The year 2020 marked a pivotal moment for publishing in Pakistan. Following the Pulwama attack in 2019, all trade with India was banned, including the importation of books. It was a blow to Pakistani authors dependent on our neighbor’s well-established publishing industry, which includes not only big international names such as Penguin Random House and Simon and Schuster, but also a growing number of independent presses. .

For writers such as Bilal Tanweer, Shazaf Fatima Haider, Bina Shah, Musharraf Ali Farooqi and others, Indian publishers had filled the lack of opportunities in Pakistan, especially for fiction. After the ban, Pakistani writers faced a very different landscape. London-based Osman Haneef managed to get his first novel, Blasphemy: The Trial of Danesh Masih, published by India’s Readomania magazine published in April 2020, but the book’s ban prevented its availability to Pakistani readers. Haneef set out to find a local publisher, but it proved difficult.

“In Pakistan there aren’t a lot of established publishers,” he says. “The ones that do exist do not offer the support and systems that publishers in India provide to their authors. This support includes essential services such as manuscript editing, cover design, printing and marketing.

Usman T. Malik, author of speculative fiction and co-founder of The Salam Award for Imaginative Fiction, believes local publishing houses have a narrow view. “They weren’t very good at marketing their writers internationally and relied on the gigantic efforts of the individual writer. Add to that the meager advance or payments made to the writer and design artists, along with the lack of competition in the market, and you may end up with a less than perfect product. If a publisher does not view their acquisition as a true work of art, but rather as a consumable unit [such as] junk food, their lack of enthusiasm will inevitably show.

This lack of enthusiasm translates into what types of books they are willing to publish and which they are not. Haneef’s fate was exacerbated by the subject of his novel: a young Pakistani lawyer defending a Christian boy accused of blasphemy. “The biggest challenge [for me] overcame a publisher’s concerns with the printing of a novel that tackled sensitive topics in Pakistan. This intensified when the Punjab government introduced stricter censorship laws last year.

Can a new wave of independent publishers launch Pakistan’s English language publishing industry in new and exciting directions?

However, things appear to be changing with the emergence of a new generation of young publishers to fill the void left by India’s book ban. Haneef’s book – renamed The Verdict – found its way into writer-turned-publisher Safinah Danish Elahi’s Reverie Publishers.

Elahi’s Indian publishing deal fell through when he realized the books would never reach Pakistan. “[After the ban], Pakistani writers felt a bit homeless, ”she says. “I was surprised at the number [local publishers] wouldn’t even look at fiction. Most responded by saying that fiction is risky because it does not have confirmed orders, unlike textbooks.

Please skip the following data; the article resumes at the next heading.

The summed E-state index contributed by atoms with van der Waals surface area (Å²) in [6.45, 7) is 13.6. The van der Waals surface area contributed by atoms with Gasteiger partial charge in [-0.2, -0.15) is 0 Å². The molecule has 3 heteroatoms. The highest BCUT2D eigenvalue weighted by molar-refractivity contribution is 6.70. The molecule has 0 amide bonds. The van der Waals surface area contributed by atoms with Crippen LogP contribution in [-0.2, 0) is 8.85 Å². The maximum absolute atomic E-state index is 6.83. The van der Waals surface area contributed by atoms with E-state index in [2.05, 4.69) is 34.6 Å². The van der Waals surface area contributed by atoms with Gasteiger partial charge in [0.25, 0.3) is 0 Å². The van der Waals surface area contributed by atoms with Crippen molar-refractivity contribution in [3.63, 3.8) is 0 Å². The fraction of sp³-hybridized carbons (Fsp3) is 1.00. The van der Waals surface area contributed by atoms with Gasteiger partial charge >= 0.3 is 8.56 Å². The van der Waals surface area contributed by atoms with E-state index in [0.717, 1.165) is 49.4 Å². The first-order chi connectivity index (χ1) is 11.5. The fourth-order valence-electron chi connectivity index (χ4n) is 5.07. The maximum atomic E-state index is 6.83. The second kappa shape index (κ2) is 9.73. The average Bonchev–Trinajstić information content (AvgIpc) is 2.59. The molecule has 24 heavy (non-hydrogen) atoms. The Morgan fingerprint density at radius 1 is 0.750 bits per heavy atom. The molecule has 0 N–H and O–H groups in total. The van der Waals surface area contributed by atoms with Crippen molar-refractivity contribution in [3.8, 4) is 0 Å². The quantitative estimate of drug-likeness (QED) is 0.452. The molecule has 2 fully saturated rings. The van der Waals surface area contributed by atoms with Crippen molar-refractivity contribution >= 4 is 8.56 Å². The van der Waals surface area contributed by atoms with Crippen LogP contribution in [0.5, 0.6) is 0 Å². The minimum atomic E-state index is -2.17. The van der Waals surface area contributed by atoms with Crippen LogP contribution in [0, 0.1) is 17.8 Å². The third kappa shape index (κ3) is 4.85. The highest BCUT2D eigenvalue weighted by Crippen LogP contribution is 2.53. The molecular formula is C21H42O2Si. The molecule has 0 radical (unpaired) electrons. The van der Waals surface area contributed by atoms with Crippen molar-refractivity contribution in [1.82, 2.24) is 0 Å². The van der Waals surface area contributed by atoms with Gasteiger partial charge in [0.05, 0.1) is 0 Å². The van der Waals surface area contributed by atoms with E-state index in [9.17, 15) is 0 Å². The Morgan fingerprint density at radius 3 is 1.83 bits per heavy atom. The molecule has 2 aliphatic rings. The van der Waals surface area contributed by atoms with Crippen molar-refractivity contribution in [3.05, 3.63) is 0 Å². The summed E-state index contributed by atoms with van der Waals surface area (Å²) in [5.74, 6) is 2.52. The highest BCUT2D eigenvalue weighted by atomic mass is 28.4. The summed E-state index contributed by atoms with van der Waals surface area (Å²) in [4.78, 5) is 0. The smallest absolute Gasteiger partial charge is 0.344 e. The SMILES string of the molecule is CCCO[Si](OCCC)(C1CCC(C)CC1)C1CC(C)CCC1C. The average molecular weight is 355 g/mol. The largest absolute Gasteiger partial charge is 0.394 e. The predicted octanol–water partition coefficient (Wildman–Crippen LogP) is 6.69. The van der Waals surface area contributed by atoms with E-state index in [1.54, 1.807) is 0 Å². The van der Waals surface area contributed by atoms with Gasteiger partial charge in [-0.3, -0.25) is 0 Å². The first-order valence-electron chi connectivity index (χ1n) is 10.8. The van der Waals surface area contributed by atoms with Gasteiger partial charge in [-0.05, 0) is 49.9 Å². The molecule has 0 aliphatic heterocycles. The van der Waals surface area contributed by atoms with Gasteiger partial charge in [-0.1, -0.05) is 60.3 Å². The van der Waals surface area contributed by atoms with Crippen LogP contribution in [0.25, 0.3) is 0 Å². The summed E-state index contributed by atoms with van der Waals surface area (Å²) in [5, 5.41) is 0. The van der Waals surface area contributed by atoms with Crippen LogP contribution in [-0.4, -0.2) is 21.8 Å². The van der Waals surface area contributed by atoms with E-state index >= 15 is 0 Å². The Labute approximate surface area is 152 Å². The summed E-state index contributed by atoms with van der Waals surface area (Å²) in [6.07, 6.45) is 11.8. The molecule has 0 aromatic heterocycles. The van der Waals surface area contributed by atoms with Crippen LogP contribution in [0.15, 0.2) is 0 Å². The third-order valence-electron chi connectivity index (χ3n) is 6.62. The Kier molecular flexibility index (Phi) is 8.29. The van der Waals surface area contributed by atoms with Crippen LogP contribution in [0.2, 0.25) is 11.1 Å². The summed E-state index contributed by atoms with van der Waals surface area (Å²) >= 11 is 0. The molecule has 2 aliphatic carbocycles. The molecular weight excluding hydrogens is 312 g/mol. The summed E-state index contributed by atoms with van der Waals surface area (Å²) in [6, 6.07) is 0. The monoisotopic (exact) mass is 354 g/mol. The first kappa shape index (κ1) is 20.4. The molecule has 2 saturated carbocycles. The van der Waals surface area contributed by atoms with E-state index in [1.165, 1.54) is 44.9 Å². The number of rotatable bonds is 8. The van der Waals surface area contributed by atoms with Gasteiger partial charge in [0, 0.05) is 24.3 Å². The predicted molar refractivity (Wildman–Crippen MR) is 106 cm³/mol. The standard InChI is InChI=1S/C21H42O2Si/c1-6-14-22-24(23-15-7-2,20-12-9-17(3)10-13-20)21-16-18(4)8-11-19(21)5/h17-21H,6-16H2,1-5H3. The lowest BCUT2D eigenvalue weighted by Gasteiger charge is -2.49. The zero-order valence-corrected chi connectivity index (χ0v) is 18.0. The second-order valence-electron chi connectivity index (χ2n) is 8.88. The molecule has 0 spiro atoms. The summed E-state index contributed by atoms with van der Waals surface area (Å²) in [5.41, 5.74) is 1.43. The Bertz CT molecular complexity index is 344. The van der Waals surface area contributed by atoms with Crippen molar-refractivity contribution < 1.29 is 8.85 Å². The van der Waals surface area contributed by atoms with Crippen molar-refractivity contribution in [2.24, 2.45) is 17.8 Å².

Eventually, Elahi’s first novel, Eye on the Prize, was published by Liberty Publishing, a subsidiary of the Liberty Books chain of bookstores. While she was happy to have been published, her journey revealed a gap in the industry that she decided to fill on her own. “I was motivated to start Reverie in 2020 so that I could immerse myself in the world of editing, designing and packaging a good book to the best of my ability. “

Another writer turned editor is Taiba Abbas, a former teacher who sees her company, Àla Books (also established in 2020), as “a space where I can promote budding authors from Pakistan and play a role in the regeneration of the world. interest and enthusiasm in an industry neglected for decades. Her first publication, The Night in Her Hair, is co-written with her mother, writer Huma Agha Abbas, and features fictionalized accounts of legends and folk tales from the subcontinent. His second is a collection of short stories by the first writer Nwa Rizvi.

While Abbas sees Àla as a natural career progression, Mehr F. ​​Husain never intended to become an editor. “This role was imposed on me and I had to learn the trade on my own,” she says. Like Elahi, Husain was in talks with an Indian publisher when the ban hit, forcing his deal into limbo. After a series of disappointing encounters with Pakistani publishers, Husain created Zuka Books, essentially a one-man business she calls a “publishing platform”. Her first publication was her own book, Pakistan: A Fashionable Industry, a one-of-a-kind hardcover book documenting the country’s history through the lens of fashion.

Husain doesn’t mince words when describing his experience with Pakistani publishers. While claiming that those she approached were courteous, she bemoans the existence of “dinosaur-era homes” which “have no connection with the younger population of Pakistan”.